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German Press Review: Specter of Vietnam Haunts U.S.

Most German papers weren't published Friday due to the Good Friday holiday. Editorialists who did get printed weighed in on the unrest in Iraq, terrorism fears at the Vatican and Germany's unpopular central bank chief.

The Westfälische Nachrichten said the gruesome television pictures of the kidnap victims show that the violent militia led by Motada Sadr are capable of almost anything. America will therefore respond with all its military might. That is the only way to stop the unrest from spreading and to regain control of Iraq. It will also become more difficult for the United States to relinquish its unpopular role as an occupier, one of the preconditions for peace in Iraq. Washington faces a dilemma. A political solution to the conflict sponsored by the Americans looks less and less likely. The United Nations could throw a lifeline, but as Iraq is on the verge of civil war, it is likely to be quite out of reach.

The Lübecker Nachrichten said the specter of Vietnam is haunting America, the fear of involvement in a war that will paralyze a superpower and throw a whole region into turmoil. But the fear may be overstated, the paper wrote. The rebels in Iraq do not have a whole country, like North Vietnam did, behind them. But even a long, drawn-out war against Iraqi guerrillas would cost thousands of lives. It would also spur the recruitment of even more Islamic terrorists.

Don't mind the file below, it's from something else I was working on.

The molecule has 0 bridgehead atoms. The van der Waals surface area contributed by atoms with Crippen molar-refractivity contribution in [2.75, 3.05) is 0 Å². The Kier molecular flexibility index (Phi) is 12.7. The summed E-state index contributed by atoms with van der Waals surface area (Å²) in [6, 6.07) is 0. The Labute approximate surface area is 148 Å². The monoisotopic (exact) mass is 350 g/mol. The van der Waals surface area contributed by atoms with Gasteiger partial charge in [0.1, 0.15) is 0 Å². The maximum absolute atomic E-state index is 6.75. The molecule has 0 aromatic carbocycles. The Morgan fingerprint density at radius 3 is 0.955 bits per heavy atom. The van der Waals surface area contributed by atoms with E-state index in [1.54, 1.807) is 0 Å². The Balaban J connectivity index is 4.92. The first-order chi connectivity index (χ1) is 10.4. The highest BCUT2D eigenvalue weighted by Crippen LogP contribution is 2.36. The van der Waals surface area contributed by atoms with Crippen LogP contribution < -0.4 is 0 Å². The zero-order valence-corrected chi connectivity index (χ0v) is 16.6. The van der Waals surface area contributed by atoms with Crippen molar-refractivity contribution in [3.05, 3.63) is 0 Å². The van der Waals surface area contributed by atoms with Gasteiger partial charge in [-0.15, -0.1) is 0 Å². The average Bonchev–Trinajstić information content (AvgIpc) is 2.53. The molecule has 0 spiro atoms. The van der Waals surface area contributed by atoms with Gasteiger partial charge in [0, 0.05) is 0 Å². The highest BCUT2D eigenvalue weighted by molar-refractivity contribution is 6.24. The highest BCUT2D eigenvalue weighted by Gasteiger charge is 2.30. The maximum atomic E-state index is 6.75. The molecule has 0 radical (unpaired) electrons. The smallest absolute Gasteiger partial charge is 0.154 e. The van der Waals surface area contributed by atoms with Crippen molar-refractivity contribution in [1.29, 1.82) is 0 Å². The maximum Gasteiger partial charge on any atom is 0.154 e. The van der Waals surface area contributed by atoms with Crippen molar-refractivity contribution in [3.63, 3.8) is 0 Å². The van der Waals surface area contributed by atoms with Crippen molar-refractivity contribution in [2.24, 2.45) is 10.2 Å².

In the Vatican, Pope John Paul has started four hectic days of services in the run up to Easter. Last week Italian media reported that intelligence agencies had warned the pontiff might be the target of an attack during the Easter period. The Neue Westfälische had the following words of contemplation. Even if our vision of a perfect world has taken a few knocks, the paper said, we should not join in efforts to destroy it. We should grasp this period of upheaval as an opportunity to build a better world. This starts with the education of our children and passing on to them the knowledge that violence leads nowhere.

While there has been no shortage of major international news in the German papers this week, commentators have been using a lot of ink on a domestic story centering around Bundesbank President, Ernst Welteke. Welteke has coming under fire from all corners of the German political establishment for letting Germany's Dresdner Bank, pay a hotel bill for him totaling over €7,000. The German central bank said on Wednesday that Welteke would take a leave of absence, but it saw no grounds for his dismissal. The government called that decision inappropriate and urged Welteke to take the necessary consequences, an unmistakable call for his resignation.

The Mittelbayerische Zeitung underlines that the German government would not be sorry to see to Welteke depart. In the European Central Bank, he is hardly a major player. He has simply been unable to acquire the authority and aura that previous presidents of the Bundesbank possessed.

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